While attending RGI's Next event, where an innovation for the connected home was presented, I reflected on the visibility of the relationship between the insurer and the end-consumer. Many innovation and digital gurus claim that with digitization insurance will become invisible. At the first sight, it sounds like an interesting idea and of course it would be logical to believe that if there is less or no human intervention then it would be difficult for a consumer to get a physical representation of an insurance product and the company behind it. However, I don’t like the idea of insurers becoming invisible. Insurance is a difficult product to understand for average consumers because it is not something they can touch and feel. In addition, risk is a concept that is highly conceptual especially for young people. Many consumers, who buy insurance for the first time, do so because it is compulsory and in general they don’t try to analyse the details of the product, which is nothing more than a list of benefits, terms and conditions that are painful to read and difficult to understand. I think digitization represents a great opportunity insurers have to seize to better productize insurance products. Making insurance invisible does not properly address the consumers’ needs and expectations I think. In our open world where information is so easily accessible and transferrable and where transparency is important, insurers need to make insurance more palpable and digitization is a great opportunity to democratize the knowledge of insurance and risk among the public. Let’s take the example of home insurance. What if home insurance is sold on top of a box (an Apple TV style one) that controls various sensors that monitor home parameters including thermostats, smoke detector, video surveillance and water usage? The insured would be able to regularly check these sensors via a smartphone app and be informed quickly about abnormal events. With this box, the insurer would add home insurance at a preferred price (maybe included with the box warranty). The connected home model is an interesting example demonstrating that digital transformation can contribute to making insurance products more palpable and risk easier to understand and to monitor from a customer point of view. So when will we see plumbers and electricians sell home insurance!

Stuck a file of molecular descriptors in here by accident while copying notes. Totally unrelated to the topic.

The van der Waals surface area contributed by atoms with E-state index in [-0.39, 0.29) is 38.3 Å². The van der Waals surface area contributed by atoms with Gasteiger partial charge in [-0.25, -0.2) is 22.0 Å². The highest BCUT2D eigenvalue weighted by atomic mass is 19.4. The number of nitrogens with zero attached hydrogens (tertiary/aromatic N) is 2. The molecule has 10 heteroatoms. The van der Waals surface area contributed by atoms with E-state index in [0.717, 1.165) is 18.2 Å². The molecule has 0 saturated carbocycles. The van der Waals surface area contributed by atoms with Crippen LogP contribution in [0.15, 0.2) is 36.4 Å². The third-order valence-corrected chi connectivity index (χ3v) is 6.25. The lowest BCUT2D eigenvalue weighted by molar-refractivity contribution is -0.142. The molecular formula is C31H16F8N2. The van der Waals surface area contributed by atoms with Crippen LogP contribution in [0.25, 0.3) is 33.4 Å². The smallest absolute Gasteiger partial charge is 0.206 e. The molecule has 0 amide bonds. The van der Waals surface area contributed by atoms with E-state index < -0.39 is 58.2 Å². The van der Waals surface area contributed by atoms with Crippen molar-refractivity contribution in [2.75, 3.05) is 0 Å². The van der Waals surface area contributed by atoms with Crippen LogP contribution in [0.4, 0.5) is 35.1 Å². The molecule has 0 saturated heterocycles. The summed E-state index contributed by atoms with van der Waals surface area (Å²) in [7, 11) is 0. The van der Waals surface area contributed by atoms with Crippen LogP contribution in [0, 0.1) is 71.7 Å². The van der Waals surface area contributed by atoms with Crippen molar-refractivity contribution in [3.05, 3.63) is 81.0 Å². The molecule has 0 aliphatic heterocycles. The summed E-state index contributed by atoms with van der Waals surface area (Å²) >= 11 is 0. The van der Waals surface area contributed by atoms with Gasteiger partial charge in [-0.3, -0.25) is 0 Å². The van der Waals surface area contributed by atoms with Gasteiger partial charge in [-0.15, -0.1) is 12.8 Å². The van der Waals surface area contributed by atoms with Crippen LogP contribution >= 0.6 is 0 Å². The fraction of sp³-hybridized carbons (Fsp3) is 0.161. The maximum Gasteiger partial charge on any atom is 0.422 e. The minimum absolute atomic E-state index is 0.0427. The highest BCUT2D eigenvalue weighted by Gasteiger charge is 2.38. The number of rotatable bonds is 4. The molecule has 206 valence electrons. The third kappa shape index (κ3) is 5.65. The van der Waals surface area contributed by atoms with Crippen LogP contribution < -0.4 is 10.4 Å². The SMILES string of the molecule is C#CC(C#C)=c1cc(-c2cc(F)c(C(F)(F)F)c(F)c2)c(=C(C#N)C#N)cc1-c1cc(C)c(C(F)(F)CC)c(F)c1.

It’s Not Just Twitter’s Problem: What Insurers Need to Know about DDoS and the Snake in the IoT Garden of Eden

It’s Not Just Twitter’s Problem: What Insurers Need to Know about DDoS and the Snake in the IoT Garden of Eden

On Friday October 21 a massive Distributed Denial of Service (DDoS) made over 1,000 websites unreachable, including, Twitter, Netflix and PayPal. Two cloud providers, Amazon Web Services and Heroku reportedly also experienced periods of unavailability.